UPDATE 1-Volkswagen’s top US executive is stepping down immediately – Reuters

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(Corrects surname as Horn, not Brown in paragraph 16)

By David Shepardson

WASHINGTON, March 9 Volkswagen AG’s top U.S.
executive is stepping down nearly six months after the German
automaker admitted to installing software to allow 580,000
diesel U.S. vehicles to emit excess emissions, the company said
on Wednesday.

Michael Horn, who has been president and chief executive
officer of Volkswagen Group of America since 2014, is leaving by
mutual agreement “to pursue other opportunities effective
immediately,” VW said.

Horn, 54, could not immediately be reached. A lawyer for
Horn did not immediately return a call seeking comment.

The German automaker said on an interim basis, Hinrich J.
Woebcken, a former BMW executive who ran global purchasing among
other jobs, is filling Horn’s job. In January, VW named Woebcken
as head of VW’s North American region, effective April 1.

Horn sent an email to employees thanking them for supporting
him and for pulling together during the crisis.

Horn’s departure comes as VW continues to negotiate with
California, the Justice Department and Environmental Protection
Agency on possible fixes or buybacks for the diesel vehicles
that emit up to 40 times legally allowable pollution. It faces a
March 24 deadline to tell a federal judge whether it has an
acceptable fix.

A top California official told state lawmakers Tuesday that
VW may only be able to mount a partial fix and may have to pay
to mitigate the harm caused by allowing vehicles to remain on
the road.

Volkswagen faces an ongoing Justice Department criminal
investigation. The Justice Department sued VW in January seeking
up to $46 billion for violating environmental regulations and
sent VW a civil subpoena under a bank fraud law.

Alan Brown, general manager of Hendrick Volkswagen in
Frisco, Texas who is president of the National Volkswagen
Dealer Advisory Council, praised Horn’s tenure at VW and said he
had talked to Horn over the last three days about his departure.
Brown told Reuters Horn had been offered other jobs at
Volkswagen outside the United States, but declined to take them.

Brown said it was critical VW maintain the strategy of
growing U.S. volume and noted dealers have strongly supported
the automaker through the crisis.

“We are not working out of gas stations any more,” Brown
said, noting VW’s about U.S. 650 dealers have invested $1
billion over the last decade in facilities.

Brown is flying to Germany on Sunday and staying through
Wednesday for meetings with VW executives in the aftermath of
Horn’s departure.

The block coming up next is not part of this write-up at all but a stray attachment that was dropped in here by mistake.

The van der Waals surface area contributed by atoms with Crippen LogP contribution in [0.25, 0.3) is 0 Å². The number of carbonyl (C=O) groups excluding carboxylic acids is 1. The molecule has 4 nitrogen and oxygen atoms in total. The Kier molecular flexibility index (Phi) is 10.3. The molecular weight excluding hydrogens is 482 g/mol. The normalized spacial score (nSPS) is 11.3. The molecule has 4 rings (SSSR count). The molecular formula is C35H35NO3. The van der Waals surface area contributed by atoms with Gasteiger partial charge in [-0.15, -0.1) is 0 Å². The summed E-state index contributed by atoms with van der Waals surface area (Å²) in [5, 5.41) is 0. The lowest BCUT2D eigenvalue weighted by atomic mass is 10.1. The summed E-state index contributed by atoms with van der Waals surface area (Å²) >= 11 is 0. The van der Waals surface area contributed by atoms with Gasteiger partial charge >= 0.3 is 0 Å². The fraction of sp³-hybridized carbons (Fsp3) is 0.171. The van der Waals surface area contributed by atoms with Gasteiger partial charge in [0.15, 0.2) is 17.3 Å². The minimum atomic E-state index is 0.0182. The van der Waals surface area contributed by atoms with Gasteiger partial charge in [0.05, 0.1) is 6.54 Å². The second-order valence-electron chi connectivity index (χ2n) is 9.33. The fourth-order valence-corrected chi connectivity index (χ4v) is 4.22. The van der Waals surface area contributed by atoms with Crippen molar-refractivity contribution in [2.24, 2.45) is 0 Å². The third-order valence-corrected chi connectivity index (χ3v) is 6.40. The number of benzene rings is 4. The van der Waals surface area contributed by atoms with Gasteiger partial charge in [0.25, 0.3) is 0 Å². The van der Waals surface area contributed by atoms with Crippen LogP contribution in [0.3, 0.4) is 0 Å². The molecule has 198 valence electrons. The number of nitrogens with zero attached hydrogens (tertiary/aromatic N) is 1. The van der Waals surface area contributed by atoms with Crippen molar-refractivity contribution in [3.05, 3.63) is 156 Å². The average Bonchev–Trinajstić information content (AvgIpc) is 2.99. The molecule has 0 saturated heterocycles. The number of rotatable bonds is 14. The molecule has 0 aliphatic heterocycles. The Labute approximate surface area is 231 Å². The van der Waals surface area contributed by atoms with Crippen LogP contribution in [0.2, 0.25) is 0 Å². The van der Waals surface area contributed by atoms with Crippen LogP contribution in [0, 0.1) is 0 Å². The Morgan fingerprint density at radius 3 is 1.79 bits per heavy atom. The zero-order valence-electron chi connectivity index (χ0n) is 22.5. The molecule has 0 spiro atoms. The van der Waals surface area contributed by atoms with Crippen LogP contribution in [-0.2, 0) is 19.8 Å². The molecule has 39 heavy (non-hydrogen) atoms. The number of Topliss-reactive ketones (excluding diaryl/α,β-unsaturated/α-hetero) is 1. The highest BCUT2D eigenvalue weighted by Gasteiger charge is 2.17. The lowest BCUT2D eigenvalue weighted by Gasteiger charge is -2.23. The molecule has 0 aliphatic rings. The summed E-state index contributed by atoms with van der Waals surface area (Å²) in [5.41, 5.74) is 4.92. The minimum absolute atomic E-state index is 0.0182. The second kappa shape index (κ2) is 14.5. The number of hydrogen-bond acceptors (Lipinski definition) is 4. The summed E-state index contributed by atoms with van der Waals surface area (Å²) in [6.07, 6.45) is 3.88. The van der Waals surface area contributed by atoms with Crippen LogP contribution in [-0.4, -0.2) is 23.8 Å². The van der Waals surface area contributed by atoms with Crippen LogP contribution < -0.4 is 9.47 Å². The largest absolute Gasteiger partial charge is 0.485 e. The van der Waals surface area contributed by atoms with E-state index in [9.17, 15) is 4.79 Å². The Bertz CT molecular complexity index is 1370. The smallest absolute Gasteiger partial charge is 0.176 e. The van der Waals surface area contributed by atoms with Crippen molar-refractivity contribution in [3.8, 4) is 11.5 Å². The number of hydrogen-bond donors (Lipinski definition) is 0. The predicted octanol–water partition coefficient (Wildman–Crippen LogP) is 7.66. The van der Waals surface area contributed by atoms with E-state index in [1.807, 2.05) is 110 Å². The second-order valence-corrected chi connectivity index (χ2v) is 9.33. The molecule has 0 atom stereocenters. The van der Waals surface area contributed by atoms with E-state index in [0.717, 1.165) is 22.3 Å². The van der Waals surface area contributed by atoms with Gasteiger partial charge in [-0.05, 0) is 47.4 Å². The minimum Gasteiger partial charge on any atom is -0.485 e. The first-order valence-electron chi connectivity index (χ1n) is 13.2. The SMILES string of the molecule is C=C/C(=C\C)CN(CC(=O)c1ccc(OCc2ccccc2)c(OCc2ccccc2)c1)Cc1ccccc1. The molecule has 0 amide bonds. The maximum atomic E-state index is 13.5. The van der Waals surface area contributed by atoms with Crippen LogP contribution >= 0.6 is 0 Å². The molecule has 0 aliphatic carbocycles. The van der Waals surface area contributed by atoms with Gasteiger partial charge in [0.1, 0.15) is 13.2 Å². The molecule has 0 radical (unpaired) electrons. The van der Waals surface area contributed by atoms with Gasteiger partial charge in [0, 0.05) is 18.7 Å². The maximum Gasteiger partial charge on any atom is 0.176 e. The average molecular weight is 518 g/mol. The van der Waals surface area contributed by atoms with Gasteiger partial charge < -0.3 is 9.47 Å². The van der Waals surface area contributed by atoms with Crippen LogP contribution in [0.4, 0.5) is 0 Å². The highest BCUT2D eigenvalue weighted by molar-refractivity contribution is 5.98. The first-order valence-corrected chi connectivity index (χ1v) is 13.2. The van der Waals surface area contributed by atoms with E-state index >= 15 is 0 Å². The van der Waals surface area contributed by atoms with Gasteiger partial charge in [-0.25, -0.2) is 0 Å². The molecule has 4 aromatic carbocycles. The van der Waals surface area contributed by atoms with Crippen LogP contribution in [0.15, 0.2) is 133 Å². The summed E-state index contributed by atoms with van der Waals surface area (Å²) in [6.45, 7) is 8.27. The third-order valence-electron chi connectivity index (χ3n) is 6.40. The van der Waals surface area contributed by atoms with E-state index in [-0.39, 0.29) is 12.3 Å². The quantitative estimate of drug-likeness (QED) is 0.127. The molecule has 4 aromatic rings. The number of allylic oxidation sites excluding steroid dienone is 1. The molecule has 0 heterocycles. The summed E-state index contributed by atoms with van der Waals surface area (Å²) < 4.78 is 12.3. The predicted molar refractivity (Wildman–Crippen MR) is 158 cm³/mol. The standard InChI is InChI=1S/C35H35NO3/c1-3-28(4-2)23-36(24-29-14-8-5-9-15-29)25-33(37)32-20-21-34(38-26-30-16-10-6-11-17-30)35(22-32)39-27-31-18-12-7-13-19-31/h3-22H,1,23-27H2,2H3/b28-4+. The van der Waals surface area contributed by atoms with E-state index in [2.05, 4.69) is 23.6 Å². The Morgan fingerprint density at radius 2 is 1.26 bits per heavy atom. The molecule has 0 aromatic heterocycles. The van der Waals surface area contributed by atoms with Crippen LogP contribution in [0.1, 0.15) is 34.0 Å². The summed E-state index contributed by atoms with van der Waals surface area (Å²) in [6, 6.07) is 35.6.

VW brand U.S. sales are down 14 percent this year after
falling 5 percent last year. VW still faces a stop sale on all
new diesel vehicles.

Brown said it was important VW stick with the business plan
it approved to expand U.S. sales by quickly refreshing and
redesigning vehicles.

U.S. VW dealers “don’t want a handout. They want a chance to
win,” Brown said. He said VW should scrap the idea of
positioning itself as a “near premium brand” and return to its
roots in the 1960s of selling mass market vehicles like the
iconic Beetle.

Dennis Gaudet, a New Hampshire VW dealer, said Horn was
“probably the most popular (head) we’ve had as long as I’ve been
a dealer” and added he knew the American market “better than

During the initial response to the crisis, Horn was VW’s
public face in the United States, apologizing days after the
scandal became public and testifying before Congress.

“Let’s be clear about this: our company was dishonest – with
the EPA and the California Air Resources Board – and with all of
you. And in my German words: We totally screwed up. We must fix
those cars,” Horn said on Sept. 21.

In October, Horn told a U.S. House of Representatives panel
that VW’s supervisory board and top leadership did not
intentionally order the cheating, but said it was the work of a
few individuals.

Horn told Congress he had no knowledge of the cheating.

Horn joined VW in 1990 and held a series of jobs, including
VW sales for Europe, before he became CEO based at VW’s U.S.
headquarters in Herndon, Virginia following the resignation of
his predecessor, Jonathan Browning who abruptly resigned after
VW brand sales fell in 2013. Sales fell despite an aggressive
plan announced in 2008 by VW to triple sales in 10 years.

(Reporting by David Shepardson; additional reporting by
Alexandria Sage in San Francisco; Editing by Chris Reese,
Alistair Bell and Bernard Orr)

UPDATE 1-Volkswagen’s top US executive is stepping down immediately – Reuters